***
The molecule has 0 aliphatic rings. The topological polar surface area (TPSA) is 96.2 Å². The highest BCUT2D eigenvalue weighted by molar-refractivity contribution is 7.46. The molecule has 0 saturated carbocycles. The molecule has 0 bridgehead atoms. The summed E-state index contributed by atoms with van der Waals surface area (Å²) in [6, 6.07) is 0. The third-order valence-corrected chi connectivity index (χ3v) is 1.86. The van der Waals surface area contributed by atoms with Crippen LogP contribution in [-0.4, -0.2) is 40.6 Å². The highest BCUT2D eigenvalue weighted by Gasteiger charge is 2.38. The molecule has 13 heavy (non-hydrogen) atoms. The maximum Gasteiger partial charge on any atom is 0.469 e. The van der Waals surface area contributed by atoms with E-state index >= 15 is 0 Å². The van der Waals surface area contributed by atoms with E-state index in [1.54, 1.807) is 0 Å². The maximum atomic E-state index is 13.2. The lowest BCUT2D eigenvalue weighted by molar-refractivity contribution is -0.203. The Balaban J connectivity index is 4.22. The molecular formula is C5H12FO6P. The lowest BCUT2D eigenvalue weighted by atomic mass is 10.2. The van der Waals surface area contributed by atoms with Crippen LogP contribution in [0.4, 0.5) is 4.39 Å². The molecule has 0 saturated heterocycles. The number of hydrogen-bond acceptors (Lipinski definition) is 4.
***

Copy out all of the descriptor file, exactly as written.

The molecule has 0 aliphatic rings. The topological polar surface area (TPSA) is 96.2 Å². The highest BCUT2D eigenvalue weighted by molar-refractivity contribution is 7.46. The molecule has 0 saturated carbocycles. The molecule has 0 bridgehead atoms. The summed E-state index contributed by atoms with van der Waals surface area (Å²) in [6, 6.07) is 0. The third-order valence-corrected chi connectivity index (χ3v) is 1.86. The van der Waals surface area contributed by atoms with Crippen LogP contribution in [-0.4, -0.2) is 40.6 Å². The highest BCUT2D eigenvalue weighted by Gasteiger charge is 2.38. The molecule has 13 heavy (non-hydrogen) atoms. The maximum Gasteiger partial charge on any atom is 0.469 e. The van der Waals surface area contributed by atoms with E-state index >= 15 is 0 Å². The van der Waals surface area contributed by atoms with E-state index in [1.54, 1.807) is 0 Å². The maximum atomic E-state index is 13.2. The lowest BCUT2D eigenvalue weighted by molar-refractivity contribution is -0.203. The Balaban J connectivity index is 4.22. The molecular formula is C5H12FO6P. The lowest BCUT2D eigenvalue weighted by atomic mass is 10.2. The van der Waals surface area contributed by atoms with Crippen LogP contribution in [0.4, 0.5) is 4.39 Å². The molecule has 0 saturated heterocycles. The number of hydrogen-bond acceptors (Lipinski definition) is 4.